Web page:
- We wrote our first post-mortem document - what happened, why, when, how we fixed this and how to prevent it in the future. This not only helps us avoid similar mistakes in the future but also shows the client that we are professionals. We can admit the mistake and are competent to recognize it and quickly fix it.
- I started reading The DevOps Handbook - a title that changed my state of mind about how to approach the project after several first pages (reading still in progress).
- We had (and still have) a stable production working (and preprod with the same infrastructure)!
Act Three—Being A Newbie Tech Lead
You know how all that god-forbid-long motivational posts can be summed up with just do it? Well, I’m not gonna do that to you. You see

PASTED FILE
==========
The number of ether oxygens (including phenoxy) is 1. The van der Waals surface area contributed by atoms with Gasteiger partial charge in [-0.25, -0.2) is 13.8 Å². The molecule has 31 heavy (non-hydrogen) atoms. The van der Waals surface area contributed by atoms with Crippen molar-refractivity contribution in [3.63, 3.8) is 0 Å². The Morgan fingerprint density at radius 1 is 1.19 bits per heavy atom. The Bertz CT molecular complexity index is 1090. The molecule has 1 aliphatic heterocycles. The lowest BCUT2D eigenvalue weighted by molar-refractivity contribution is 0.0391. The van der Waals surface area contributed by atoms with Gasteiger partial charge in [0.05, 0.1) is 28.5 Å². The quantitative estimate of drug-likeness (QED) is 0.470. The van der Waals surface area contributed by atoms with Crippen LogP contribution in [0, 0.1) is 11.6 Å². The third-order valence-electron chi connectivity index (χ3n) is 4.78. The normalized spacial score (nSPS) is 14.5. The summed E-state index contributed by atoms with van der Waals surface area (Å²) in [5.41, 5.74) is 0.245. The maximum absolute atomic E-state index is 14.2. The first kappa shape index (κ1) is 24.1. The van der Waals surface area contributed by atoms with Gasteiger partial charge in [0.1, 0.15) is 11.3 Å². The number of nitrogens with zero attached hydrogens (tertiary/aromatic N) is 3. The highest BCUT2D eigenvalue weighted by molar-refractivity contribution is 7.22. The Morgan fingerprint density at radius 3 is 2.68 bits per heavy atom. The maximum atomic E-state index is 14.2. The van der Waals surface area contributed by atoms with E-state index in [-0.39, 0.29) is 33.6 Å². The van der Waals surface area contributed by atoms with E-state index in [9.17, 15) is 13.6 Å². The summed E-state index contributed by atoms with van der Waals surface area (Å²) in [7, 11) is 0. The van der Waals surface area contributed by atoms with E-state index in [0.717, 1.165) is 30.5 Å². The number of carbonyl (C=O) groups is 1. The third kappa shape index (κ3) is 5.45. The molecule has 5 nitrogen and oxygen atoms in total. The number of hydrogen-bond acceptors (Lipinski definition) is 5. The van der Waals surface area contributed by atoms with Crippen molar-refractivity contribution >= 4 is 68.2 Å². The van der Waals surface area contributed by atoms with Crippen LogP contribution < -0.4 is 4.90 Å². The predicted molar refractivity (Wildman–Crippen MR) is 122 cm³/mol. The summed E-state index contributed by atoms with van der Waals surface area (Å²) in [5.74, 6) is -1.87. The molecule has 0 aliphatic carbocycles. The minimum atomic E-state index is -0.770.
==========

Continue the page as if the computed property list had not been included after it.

I never asked for this.
— Adam Jensen
But it was so worth it.
In my career as a web developer, I was mainly orbiting around my own pull requests. Sure, I was active in meetings, making suggestions, and code reviews. I always cared about the projects I was involved with doing a good job. But bigger responsibility has never laid on my shoulders. I was comfortable where I was.
Until this one. When Magda was pulled out to another project, I naturally became a tech-lead. I could decide what technologies we’re gonna use, choose libraries and patterns. I played it safe on some fields (setup) but also had a chance to try new things (mainly with software architecture). I did make some mistakes and was stressed sometimes. I know I WILL make new mistakes but what I learned is mine (and now yours too). 🎉